(Lk 17:12 -19).
For Everything a
In Psalm 24:1 it says that "The earth is the Lord's and the fullness
thereof" and the rabbis of Jesus' day and earlier decided that everything
that we enjoy in life should cause us to bless God. In the Mishnah, the
record of rabbinic thought from before Jesus' time until about 200 AD,
the first book is devoted entirely to blessings. In the most ordinary things
they found ways of praising God, and these blessings have God at their
center. They are without any personal pronouns - focusing utterly on him, and not
on the person praying. They are simply statements that praise God for
A person was supposed to devote his first thoughts upon waking to praising
God once again for each part of his body that was functioning. The very
first thing that would have woken them up was probably a rooster's crow.
So in the first century they would have said, "Blessed is he who
has given to the cock understanding to distinguish between day and night!" When they opened their eyes they said, "Blessed is he who opens
the eyes of the blind!" When they dressed they said, "Blessed
is he who clothes the naked!" They also said this when they put
on a new piece of clothing.
In their experience of nature they also blessed God. When the first flowers
were seen on the trees in the spring, they said, "Blessed is he
who did not omit anything from the world, and created within it good creations
and good trees for people to enjoy!" After a long, cold winter,
who isn't happy to see these little signs of new life?
When they heard thunder or an earthquake
that inspired fear, they also blessed God by saying, "Blessed
is he whose strength and power fill the world!" Next time there
is a windstorm, step outside and remind yourself of God's amazing power.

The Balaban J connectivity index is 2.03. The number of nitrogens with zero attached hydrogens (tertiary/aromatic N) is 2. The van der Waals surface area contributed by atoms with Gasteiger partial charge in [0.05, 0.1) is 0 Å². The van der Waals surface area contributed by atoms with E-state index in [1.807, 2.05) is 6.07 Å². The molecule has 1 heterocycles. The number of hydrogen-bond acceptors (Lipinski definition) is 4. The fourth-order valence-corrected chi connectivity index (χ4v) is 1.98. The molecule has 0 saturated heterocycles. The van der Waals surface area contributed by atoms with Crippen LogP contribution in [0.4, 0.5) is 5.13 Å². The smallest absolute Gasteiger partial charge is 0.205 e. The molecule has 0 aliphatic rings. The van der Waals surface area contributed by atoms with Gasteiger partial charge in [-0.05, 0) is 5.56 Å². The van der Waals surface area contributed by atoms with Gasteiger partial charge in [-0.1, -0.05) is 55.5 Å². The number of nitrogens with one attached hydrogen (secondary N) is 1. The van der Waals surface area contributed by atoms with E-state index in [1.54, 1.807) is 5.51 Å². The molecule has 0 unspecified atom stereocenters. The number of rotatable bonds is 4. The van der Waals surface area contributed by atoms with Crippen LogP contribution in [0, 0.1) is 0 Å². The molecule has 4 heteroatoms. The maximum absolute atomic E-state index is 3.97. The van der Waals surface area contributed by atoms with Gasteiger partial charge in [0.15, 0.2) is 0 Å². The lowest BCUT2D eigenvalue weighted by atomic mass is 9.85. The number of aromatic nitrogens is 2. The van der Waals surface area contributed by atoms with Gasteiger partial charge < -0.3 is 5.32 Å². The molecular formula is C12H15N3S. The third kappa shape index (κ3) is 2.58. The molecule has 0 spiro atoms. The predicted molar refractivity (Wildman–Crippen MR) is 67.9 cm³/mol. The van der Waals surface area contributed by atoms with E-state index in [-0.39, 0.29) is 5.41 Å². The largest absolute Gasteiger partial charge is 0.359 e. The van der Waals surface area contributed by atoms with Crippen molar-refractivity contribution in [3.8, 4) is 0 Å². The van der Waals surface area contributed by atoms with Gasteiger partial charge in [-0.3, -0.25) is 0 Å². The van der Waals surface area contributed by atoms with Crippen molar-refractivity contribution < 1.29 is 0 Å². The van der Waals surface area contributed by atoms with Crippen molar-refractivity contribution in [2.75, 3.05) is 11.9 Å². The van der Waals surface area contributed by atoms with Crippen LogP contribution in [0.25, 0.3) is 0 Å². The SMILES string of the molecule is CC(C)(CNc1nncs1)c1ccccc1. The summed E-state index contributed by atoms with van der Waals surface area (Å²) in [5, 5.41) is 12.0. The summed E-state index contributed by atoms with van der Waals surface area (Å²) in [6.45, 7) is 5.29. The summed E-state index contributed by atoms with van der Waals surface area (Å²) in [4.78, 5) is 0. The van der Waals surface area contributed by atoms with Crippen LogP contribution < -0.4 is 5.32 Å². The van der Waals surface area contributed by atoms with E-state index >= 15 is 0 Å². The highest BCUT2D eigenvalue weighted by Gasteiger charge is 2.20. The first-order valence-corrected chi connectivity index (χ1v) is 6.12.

When it rained, they said, "Blessed is he who is good, and gives
good things!" I thought this was very odd at first, since rainy
days are usually considered bad days to us. But in Israel where water is greatly needed,
rain is source of joy. When you think about it, our abundant food here
also is dependent on the rain that we always complain about. I have since
realized that every time I complain about the weather, it is a way of
that yet another day has come when God wasn't faithful and that he decided
not to care about me. It's a very minor habit to change, but my outlook
on life improved when I stopped finding something to grumble at God for
every time I stepped outside.
They had blessings for the highs and lows in life as well. When they
went through a long, difficult time and finally had relief, or celebrated
some happy event for which they waited, they said, "Blessed is
he who has allowed us to live, and sustained us and enabled us to reach
this day." When a son returned home from war, or when a baby
was born, or some other wonderful thing, they stopped to praise God for
bringing them to that point in their lives. Even in times of grief, when
someone died or they heard tragic news, they blessed God. They said, "Blessed
is he who is the true judge." It was a reminder that God was
still good, even when they heard about tragic events, and that he will
ultimately bring justice where justice doesn't seem to be present.
A question we might ask is whether by the
sheer number and repetition these become just incantations. But there
is another important concept in Jewish prayer that applies, and that is "kavanah." Kavanah means to pray with intention and concentration
on God's presence, to "know before whom you stand." They would
say that a prayer without kavanah is worse than not praying at all, because
it insults God by not showing him the reverence he deserves.
Lois A. Tverberg, Ph.D., OurRabbiJesus.com. All rights reserved. This article is copyrighted and may not be redistributed without the express written consent of the author. To request permission for use, contact Tverberg@OurRabbiJesus.com.